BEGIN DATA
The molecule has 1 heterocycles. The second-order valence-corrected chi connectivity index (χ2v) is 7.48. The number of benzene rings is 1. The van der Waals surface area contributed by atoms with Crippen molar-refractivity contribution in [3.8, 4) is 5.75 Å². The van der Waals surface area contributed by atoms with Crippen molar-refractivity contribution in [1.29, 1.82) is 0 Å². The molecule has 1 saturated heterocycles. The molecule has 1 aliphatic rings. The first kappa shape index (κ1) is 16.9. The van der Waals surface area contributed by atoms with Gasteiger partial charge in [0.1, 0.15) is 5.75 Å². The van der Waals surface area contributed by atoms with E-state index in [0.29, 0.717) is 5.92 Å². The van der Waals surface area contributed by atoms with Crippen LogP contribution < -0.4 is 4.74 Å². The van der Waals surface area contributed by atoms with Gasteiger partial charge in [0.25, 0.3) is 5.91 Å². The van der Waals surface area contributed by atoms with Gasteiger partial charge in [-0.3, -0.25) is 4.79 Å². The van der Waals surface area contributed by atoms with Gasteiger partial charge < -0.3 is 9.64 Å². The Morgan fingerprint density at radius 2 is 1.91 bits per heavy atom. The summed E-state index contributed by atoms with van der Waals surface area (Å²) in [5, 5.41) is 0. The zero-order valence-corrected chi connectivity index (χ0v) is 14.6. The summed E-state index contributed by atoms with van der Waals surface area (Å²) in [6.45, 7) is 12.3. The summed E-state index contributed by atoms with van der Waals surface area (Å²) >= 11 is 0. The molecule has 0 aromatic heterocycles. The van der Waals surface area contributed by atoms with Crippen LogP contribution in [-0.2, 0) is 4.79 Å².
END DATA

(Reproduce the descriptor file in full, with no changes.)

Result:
The molecule has 1 heterocycles. The second-order valence-corrected chi connectivity index (χ2v) is 7.48. The number of benzene rings is 1. The van der Waals surface area contributed by atoms with Crippen molar-refractivity contribution in [3.8, 4) is 5.75 Å². The van der Waals surface area contributed by atoms with Crippen molar-refractivity contribution in [1.29, 1.82) is 0 Å². The molecule has 1 saturated heterocycles. The molecule has 1 aliphatic rings. The first kappa shape index (κ1) is 16.9. The van der Waals surface area contributed by atoms with Gasteiger partial charge in [0.1, 0.15) is 5.75 Å². The van der Waals surface area contributed by atoms with E-state index in [0.29, 0.717) is 5.92 Å². The van der Waals surface area contributed by atoms with Crippen LogP contribution < -0.4 is 4.74 Å². The van der Waals surface area contributed by atoms with Gasteiger partial charge in [0.25, 0.3) is 5.91 Å². The van der Waals surface area contributed by atoms with Gasteiger partial charge in [-0.3, -0.25) is 4.79 Å². The van der Waals surface area contributed by atoms with Gasteiger partial charge < -0.3 is 9.64 Å². The Morgan fingerprint density at radius 2 is 1.91 bits per heavy atom. The summed E-state index contributed by atoms with van der Waals surface area (Å²) in [5, 5.41) is 0. The zero-order valence-corrected chi connectivity index (χ0v) is 14.6. The summed E-state index contributed by atoms with van der Waals surface area (Å²) in [6.45, 7) is 12.3. The summed E-state index contributed by atoms with van der Waals surface area (Å²) >= 11 is 0. The molecule has 0 aromatic heterocycles. The van der Waals surface area contributed by atoms with Crippen LogP contribution in [-0.2, 0) is 4.79 Å².